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Amidst the ban on girls' education in Afghanistan, Taliban spokesman admitted - my daughters go to school


Employment News-Taliban spokesman Suhail Shaheen has admitted that her daughters go to school despite a ban on girls' education in Afghanistan. He made this disclosure on TV presenter Piers Morgan's new show on Talk TV.

According to a clip from the show posted on Twitter by Piers Morgan Uncensored, Morgan asked a Taliban spokesman if you have three daughters, whether they were allowed to get an education. In a tense exchange, Shaheen said, "Yes, of course. She wears the hijab, and that means we haven't denied for our people." Morgan said again, "So your daughters get an education because they do what you tell them."

However, from this clip, it is not clear from Shaheen's talk that in which class her girls study. Let us tell you that in Afghanistan, the Taliban had reneged on a promise to open girls' high schools. The Taliban has refused to open classes after sixth for girls.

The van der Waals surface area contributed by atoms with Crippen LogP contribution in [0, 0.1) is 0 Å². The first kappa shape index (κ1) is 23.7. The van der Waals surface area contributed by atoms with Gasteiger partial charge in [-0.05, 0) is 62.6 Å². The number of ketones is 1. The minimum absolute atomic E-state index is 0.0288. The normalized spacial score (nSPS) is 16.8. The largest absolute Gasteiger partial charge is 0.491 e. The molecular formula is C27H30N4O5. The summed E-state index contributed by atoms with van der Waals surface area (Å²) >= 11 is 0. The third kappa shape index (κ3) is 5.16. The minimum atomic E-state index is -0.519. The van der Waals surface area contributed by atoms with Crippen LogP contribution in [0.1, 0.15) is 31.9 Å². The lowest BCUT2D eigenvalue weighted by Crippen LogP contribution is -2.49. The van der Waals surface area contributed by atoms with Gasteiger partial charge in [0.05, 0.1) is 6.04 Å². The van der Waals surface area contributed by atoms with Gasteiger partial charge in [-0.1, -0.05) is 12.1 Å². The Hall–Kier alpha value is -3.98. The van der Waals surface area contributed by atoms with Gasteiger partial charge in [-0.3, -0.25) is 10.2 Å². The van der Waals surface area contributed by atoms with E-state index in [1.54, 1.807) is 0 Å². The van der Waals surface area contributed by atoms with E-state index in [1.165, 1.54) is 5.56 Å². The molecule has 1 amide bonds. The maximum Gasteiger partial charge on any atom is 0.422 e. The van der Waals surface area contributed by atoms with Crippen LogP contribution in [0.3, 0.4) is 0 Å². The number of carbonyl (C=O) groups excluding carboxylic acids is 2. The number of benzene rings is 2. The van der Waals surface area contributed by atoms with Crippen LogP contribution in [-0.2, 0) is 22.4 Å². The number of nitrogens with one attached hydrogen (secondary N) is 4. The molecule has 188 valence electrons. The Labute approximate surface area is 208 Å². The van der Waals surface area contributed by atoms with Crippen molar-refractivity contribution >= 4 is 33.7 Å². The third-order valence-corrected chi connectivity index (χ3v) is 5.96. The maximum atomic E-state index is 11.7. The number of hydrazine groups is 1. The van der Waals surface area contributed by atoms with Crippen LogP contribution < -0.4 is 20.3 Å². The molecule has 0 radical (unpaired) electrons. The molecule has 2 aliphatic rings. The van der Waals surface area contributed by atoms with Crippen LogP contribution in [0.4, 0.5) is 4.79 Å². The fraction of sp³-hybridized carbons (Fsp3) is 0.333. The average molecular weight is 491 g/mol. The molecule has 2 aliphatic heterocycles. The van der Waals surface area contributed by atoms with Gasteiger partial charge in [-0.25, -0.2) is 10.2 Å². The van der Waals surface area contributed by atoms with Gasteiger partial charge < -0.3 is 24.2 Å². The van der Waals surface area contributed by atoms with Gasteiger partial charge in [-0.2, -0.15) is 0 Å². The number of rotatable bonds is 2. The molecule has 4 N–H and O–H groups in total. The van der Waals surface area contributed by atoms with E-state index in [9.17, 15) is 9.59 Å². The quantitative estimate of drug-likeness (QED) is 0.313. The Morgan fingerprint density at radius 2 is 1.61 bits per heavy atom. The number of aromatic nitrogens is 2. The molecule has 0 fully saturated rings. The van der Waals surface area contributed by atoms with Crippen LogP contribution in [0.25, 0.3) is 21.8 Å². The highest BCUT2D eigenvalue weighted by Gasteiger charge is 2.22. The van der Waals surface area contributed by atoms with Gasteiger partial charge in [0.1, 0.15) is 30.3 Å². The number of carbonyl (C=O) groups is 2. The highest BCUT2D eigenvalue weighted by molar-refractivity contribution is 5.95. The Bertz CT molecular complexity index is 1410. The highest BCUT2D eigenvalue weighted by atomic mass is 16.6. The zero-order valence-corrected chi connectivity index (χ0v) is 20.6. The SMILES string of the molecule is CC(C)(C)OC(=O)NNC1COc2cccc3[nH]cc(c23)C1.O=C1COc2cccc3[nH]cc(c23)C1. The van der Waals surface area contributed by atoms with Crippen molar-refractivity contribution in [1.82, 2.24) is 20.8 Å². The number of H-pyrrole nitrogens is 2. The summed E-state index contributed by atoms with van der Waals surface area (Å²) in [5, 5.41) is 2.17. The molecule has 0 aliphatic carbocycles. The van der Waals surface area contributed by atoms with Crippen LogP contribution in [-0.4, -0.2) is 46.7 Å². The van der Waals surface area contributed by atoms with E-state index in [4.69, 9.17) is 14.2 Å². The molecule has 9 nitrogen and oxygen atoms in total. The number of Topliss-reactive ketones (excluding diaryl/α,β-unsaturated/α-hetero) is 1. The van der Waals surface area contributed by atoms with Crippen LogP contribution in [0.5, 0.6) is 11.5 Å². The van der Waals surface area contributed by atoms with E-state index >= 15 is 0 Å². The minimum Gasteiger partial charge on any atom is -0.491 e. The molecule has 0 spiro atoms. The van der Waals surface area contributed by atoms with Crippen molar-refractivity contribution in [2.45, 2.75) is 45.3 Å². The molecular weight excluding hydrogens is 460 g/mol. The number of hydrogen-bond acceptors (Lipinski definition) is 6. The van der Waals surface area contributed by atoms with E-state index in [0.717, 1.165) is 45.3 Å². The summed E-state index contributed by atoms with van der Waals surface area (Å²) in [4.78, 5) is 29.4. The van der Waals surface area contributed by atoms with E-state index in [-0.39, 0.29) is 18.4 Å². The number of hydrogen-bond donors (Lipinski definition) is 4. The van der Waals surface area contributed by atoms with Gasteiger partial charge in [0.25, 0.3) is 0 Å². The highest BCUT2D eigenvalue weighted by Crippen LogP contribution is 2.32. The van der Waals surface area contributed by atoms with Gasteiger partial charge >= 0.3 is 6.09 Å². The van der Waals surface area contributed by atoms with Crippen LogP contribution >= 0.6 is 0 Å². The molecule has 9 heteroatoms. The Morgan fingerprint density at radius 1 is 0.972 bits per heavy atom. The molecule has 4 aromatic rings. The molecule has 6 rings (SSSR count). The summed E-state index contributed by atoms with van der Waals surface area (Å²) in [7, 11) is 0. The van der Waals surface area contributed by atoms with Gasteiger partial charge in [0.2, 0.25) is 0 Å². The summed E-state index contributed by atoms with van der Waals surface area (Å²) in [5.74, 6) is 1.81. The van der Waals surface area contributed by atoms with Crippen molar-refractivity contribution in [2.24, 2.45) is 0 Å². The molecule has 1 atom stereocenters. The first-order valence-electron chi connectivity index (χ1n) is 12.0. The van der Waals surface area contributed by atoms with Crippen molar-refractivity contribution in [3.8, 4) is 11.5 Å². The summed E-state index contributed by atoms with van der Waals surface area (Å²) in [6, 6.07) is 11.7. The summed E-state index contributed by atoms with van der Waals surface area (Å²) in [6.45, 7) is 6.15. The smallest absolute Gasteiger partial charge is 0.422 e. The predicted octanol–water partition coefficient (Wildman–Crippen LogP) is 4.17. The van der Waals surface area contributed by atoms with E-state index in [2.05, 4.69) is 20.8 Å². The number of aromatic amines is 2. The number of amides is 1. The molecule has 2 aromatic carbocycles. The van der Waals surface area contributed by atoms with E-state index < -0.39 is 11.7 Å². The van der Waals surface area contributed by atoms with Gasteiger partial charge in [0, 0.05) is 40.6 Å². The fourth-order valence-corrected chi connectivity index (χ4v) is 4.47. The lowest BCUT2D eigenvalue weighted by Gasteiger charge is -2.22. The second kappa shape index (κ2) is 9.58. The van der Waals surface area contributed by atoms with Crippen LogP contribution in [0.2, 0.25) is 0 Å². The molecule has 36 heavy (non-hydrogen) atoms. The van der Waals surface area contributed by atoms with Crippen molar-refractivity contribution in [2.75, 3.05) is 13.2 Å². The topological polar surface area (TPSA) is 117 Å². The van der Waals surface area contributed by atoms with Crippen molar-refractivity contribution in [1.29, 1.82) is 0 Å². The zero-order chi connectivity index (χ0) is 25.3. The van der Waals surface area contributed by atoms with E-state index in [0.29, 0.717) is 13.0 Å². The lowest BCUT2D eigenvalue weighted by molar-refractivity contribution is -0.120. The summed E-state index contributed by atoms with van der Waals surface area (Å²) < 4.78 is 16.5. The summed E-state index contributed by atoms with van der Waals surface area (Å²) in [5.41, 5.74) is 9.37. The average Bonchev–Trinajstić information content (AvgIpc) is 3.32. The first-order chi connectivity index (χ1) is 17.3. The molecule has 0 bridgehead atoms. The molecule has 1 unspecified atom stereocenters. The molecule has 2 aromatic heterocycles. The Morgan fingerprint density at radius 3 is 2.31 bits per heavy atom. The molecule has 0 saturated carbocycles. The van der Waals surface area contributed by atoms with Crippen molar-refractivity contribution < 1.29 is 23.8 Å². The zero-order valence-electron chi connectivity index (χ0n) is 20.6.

Reacting to the clip, social media users have called Suhail Shaheen a hypocrite. One Twitter user wrote, "They (Talibans) sent their daughters to universities and schools, no problem but why did they stop Afghan girls from getting educated?"

Another user said, "Hypocrisy! The Taliban allow their children to go to school and impose restrictions on the education of others." Another wrote, "Because they are God's chosen people and they have certificates. Others are not the chosen people of Allah. You should be ashamed."

Taliban imposed many restrictions on women
Let us tell you that after taking control of Afghanistan last year, the Taliban had claimed that this time its rule (from 1996 to 2001) would be softer than the previous term. But the Taliban does not seem to keep its promise, rather it has imposed many restrictions on women. They are banned from many government jobs, secondary education, and from traveling alone in their cities or outside Afghanistan.

In the 20 years between the two Taliban regimes, girls were allowed to attend school and women were able to seek employment in all sectors, although the country remained socially conservative.